Horseradish! Armoracia rusticana So cute - like a creature.
Some celery, variety Utah 52 - 70. Despite blanching it with plastic collars, it's still a tad more bitter than grocery store celery but still good. Very strong celeryey flavor. Next year I'm going to try growing in tight rows and blanching it with boards leaned against the rows as I read in an old gardening book.
From left to right: dried cayenne, hot pepper mix, tomatoes, sweet peppers, garlic, and tomatoes. I highly recommend the Excalibur 5 tray dehydrator. A gift from my folks last year...it is just awesome!
Dug the horseradish...but its more pungent when its dormant, so going to try throwing it in the fridge for 2 weeks like Bert suggests here . He has all kinds of good horseradish tips. One root is still in the ground though so we will try digging it later. Maybe not growing much but holding well under hoops and row cover at the garden: leeks, scallions, chard, arugula, lettuce, kales, collards, mizuna, mustard, and parsley.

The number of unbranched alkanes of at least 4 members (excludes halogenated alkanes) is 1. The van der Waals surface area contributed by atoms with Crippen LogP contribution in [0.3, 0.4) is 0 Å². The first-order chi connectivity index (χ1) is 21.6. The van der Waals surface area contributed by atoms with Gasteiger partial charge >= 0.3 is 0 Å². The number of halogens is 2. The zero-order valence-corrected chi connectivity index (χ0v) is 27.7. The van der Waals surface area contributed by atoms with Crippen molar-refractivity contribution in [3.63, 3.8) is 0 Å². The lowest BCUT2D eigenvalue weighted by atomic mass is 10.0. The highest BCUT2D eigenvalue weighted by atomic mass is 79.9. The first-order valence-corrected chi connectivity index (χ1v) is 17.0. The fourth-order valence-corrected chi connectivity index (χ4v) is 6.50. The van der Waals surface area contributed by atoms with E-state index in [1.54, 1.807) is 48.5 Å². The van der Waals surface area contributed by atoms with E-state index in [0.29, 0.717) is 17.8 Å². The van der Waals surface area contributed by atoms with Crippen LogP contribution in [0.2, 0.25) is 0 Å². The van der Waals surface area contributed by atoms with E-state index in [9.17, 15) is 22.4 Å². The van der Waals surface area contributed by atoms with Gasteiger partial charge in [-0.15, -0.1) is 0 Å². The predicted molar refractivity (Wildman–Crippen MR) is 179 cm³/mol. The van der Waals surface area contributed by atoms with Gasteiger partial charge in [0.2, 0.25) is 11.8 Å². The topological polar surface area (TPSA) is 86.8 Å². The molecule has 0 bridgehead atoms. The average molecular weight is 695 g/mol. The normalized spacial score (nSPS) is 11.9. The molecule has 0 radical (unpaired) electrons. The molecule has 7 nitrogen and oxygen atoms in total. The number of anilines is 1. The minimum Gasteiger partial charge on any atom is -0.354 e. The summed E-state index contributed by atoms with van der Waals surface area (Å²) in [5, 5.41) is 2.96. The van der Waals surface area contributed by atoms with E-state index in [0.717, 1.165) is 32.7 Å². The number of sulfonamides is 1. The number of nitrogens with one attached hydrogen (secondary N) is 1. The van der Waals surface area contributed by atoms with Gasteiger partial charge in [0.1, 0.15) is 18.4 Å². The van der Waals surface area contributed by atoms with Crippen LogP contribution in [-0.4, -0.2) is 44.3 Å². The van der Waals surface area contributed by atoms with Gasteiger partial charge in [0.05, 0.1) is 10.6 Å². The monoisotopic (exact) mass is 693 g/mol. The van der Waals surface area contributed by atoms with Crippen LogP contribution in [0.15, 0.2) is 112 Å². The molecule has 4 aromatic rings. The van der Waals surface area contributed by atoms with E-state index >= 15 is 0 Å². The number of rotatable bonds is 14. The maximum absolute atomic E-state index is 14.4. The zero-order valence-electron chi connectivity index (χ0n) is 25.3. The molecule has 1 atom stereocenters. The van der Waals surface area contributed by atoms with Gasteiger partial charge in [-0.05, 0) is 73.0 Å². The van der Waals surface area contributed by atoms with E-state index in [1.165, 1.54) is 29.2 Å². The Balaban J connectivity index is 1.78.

It was in the mid 50s today so I checked on the beehives for what might be the last time in awhile. I made them some bee fondant - sugar and water, heated, whipped, and poured into molds, that I placed on the top bars in the hives. Even though we didn't harvest honey, one hive got robbed in October of 8 frames of their honey. When nectar is not flowing and winter is nearing, honeybees are on the prowl to extra extra stock up for winter. Just as I had read, I came to look at their honey stores and where there used to be honey, there was chewed away wax cappings and empty honeycomb. My ladies must have been so pissed! I had the top of the hive vented to let out moisture but apparently also let in robbers. To remedy this, we notched the inner cover for a vent and placed screen over it. Hard to picture if one isn't familiar with hives - I will post some beehive drawings soon. The fondant is a poor substitute, but hopefully it will get them through.